Cyber Monday set a record as the biggest online shopping day in US history — but the real winner this year is Shopify. Jack Dorsey is busy being the CEO of both Twitter and Square, but now he wants to live in Africa for 6 months. And McDonald’s is looking to enter the Chicken Sandwich Wars, but its biggest challenge comes from the inside: Franchisees.
Black Friday in-store shopping actually fell from last year — but purchases made on smartphones and with in-store pickup dominated, so we’re renaming it: “Mobile Cyber Pickup Week.” SoulCycle just lost its CEO while Peloton stock had its best week ever, so we’re getting on both bikes. And Dollar Tree’s stock dropped 19% last week, so we’re looking at how tariffs are about to change everything.
The 2nd half of our Snacks recording live from Spotify. We sit down with Max Cutler, the Founder & MD of Parcast Studios at Spotify — his startup was acquired by Spotify earlier this year. We’re asking about how he first pitched his company, whether podcasts will follow the Netflix strategy, and what his favorite pod is. Ever.
Ebay snagged StubHub for itself in 2007 for $300M, but it just sold the ticket company for a cool $4B. Uber has officially been rejected from London because policy risk is a real thing. And Charles Schwab treated itself to an early gift by buying up rival TD Ameritrade for $26B — and the strategy was straight out of Game of Thrones.
Allbirds’ CEO noticed that Amazon’s been knocking off its go-to shoes — Amazon calls them “equivalents,” we call them “knock-offs”. Target is enjoying shipping nirvana and shares are up 91% this year because it’s pulled off same-day shipping magic. And PayPal splurged $4B for deal-snagging pioneer Honey, but Wall Street ironically thinks it overpaid.
Spotify invited us to their NYC offices to record a live podcast — it’s a podcast about podcasts for our podcast listening Snackers. We introduce to the Snackers how we got into podcasting, how we built this podcast (every day), and the 5 ingredients for a podcast that people will actually listen to.
Victoria’s Secret still has its 83 year old CEO despite (another) rough quarter — So we whipped up a gameplan for them to get less out of touch with millennials. Greek yogurt legend Chobani just introduced its first non-dairy option: Oat milk. We’re wondering if plant-based milk is a trend or a fad. And TJ Maxx and Urban Outfitters both reported earnings, but discount prices is helping one and hurting the other.
Warby Parker is the OG disrupter, cutting out the middle man of retail — now it’s launching its 2nd everproduct line: “Scout” contacts. Microsoft was threatened by Slack, so it launched a rival/knockoff messaging service called Teams — we just learned it’s got 20M users. And Home Depot usually just rides a strong housing market to strong profits, but it botched one part of the business that relies on Home Depot alone.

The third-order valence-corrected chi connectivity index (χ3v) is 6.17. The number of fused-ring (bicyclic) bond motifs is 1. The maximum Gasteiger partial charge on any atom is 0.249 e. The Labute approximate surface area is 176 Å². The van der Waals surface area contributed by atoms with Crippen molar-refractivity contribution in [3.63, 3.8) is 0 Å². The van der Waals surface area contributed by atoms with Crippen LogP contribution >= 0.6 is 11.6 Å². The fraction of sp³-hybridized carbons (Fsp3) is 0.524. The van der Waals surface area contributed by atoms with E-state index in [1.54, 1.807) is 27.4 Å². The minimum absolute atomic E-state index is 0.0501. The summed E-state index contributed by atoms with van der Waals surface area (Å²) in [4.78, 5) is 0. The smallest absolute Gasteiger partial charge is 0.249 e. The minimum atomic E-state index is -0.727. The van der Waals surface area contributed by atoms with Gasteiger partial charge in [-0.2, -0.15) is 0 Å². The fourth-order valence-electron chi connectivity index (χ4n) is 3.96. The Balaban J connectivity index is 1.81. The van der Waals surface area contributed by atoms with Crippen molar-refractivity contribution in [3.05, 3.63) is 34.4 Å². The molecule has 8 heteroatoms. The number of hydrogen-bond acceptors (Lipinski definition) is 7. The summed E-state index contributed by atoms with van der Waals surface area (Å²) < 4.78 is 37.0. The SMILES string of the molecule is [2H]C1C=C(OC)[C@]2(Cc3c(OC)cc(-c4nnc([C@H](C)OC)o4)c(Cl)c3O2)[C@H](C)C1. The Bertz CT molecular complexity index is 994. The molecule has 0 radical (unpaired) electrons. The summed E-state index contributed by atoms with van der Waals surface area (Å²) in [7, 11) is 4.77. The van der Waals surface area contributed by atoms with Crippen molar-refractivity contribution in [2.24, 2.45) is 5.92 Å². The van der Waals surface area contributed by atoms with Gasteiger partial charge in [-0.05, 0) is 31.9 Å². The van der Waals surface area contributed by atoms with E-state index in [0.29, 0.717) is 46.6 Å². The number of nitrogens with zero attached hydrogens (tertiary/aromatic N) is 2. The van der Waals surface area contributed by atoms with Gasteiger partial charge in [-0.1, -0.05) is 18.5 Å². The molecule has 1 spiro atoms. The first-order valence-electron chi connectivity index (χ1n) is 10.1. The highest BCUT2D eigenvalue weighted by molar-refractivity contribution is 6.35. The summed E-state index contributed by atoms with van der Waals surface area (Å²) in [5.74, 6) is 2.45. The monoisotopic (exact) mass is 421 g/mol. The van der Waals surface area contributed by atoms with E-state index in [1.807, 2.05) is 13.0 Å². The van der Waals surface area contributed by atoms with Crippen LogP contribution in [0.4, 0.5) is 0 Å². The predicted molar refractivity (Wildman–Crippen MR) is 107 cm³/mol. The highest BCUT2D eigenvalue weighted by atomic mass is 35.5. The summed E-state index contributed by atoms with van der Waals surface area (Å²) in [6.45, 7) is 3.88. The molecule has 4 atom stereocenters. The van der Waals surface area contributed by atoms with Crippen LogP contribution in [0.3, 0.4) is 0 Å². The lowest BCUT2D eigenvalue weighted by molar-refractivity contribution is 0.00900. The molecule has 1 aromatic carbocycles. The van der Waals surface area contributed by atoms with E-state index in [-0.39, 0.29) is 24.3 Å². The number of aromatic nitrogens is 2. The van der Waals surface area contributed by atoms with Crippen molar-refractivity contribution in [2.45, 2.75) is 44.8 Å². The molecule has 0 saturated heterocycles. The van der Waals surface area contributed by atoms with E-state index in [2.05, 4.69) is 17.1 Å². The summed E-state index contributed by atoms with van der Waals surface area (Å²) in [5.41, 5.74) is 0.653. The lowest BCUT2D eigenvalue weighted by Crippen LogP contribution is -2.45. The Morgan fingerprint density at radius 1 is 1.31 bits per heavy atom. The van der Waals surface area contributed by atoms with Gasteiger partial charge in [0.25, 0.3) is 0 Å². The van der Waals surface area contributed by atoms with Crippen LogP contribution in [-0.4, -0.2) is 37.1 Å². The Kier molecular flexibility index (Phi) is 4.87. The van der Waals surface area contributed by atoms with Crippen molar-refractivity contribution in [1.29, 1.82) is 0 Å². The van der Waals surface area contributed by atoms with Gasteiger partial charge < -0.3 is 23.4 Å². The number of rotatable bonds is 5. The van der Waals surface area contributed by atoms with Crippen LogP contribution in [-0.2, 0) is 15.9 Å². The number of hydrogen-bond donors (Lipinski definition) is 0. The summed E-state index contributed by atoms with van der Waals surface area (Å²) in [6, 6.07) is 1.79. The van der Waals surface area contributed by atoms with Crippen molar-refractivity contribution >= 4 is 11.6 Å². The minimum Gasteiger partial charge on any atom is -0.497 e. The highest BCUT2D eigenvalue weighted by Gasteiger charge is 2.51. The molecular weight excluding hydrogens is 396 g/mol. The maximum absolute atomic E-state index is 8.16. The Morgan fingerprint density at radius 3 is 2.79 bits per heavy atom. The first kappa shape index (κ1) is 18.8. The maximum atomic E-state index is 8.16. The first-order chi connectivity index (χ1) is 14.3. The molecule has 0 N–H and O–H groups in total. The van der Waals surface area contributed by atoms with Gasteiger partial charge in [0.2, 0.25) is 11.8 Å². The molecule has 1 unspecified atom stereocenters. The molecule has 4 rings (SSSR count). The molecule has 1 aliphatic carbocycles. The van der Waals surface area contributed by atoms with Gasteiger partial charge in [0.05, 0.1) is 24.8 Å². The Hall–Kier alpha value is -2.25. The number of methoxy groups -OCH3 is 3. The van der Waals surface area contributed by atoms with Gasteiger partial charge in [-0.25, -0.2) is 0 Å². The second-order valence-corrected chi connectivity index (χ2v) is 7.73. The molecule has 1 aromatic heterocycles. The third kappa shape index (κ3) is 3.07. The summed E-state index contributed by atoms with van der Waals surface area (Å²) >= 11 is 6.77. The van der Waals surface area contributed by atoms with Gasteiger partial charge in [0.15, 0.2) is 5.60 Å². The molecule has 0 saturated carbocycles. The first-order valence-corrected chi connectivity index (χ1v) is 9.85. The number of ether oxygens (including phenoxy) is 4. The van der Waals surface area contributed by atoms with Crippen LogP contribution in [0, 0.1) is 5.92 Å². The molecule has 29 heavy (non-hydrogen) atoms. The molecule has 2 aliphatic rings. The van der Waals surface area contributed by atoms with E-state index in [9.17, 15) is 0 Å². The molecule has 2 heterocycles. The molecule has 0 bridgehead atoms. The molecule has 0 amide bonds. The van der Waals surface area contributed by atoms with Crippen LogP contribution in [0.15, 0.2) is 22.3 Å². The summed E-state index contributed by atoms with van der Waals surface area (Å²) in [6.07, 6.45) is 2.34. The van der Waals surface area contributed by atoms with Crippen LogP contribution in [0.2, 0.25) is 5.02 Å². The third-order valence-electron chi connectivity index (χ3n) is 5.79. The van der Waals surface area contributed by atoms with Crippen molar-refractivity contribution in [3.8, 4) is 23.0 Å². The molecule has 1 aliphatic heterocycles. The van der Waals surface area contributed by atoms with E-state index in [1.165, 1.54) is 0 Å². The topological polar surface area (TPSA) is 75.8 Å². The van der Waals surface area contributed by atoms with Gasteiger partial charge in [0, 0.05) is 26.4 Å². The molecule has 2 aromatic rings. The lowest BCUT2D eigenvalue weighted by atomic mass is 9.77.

Coty cosmetics realized it was probably easier to just acquire 51% of Kylie Jenner’s beauty brand than compete (so it did). Ford unveiled its Mustang-looking electric SUV that’s not just a compliance car. And The New York Times broke down what FedEx did with its tax cut money… which highlights what companies actually do with their tax cut money.
Fancy home goods chain Restoration Hardware jumped 8% after an investment by Warren Buffett’s Berkshire Hathaway… and it’s totally not Warren’s style investment. Pinterest is such a nice social media company that it’s not throwing enough advertising at users. And Peloton will reportedly launch 2 new products in 2020 as it uses Tesla’s playbook.
Canopy Growth is the most valuable cannabis company, but the price of cannabis it sold last quarter dropped by 27% because Canada’s got an oversupply problem. Daimler and Ford just announced big investments in electric cars, while Tesla’s won awards. And our “Maybe-Unicorn of the Day” 1Password knows you don’t want to remember 243 usernames and passwords — it’s service makes you remember just 1.
Google plans to launch a checking account, another sign that Big Tech wants to understand your daily spending. Nike decided it no longer wants to sell on Amazon, probably thanks to its new CEO (who is an eBay guy). And the Uber for freight, Convoy, just raised $400M to take on… Uber Freight.
TikTok set a record for app downloads, so Facebook just decided to knock it off with a new Instagram feature. Alibaba’s Singles Day set a sales record of $38B in 24 hours — so we’re looking at why the stock fell. And big milk giant Dean Foods just filed for bankruptcy, but you can’t (totally) blame Millennials for it.
Adidas tried to update its manufacturing with a fancy new “speedfactory,” but now it’s relocating them out of the US and into Vietnam and China. Both Bumble and Walgreens have something in common: They’re suddenly into private equity. And Apple is planning for an iPhone-less future with iGlasses and iHelmets (we made up those names) after its 5-year plan was leaked.
Party City’s stock dropped 67% after a brutal Halloween and helium crisis, so we’re looking at what issues it can actually control. Zillow has pivoted from just exposing real estate prices to also buying homes — that’s a big and risky bet. And with Gap’s CEO getting fired last week, 2019 has become a record year for CEOs losing/leaving their jobs.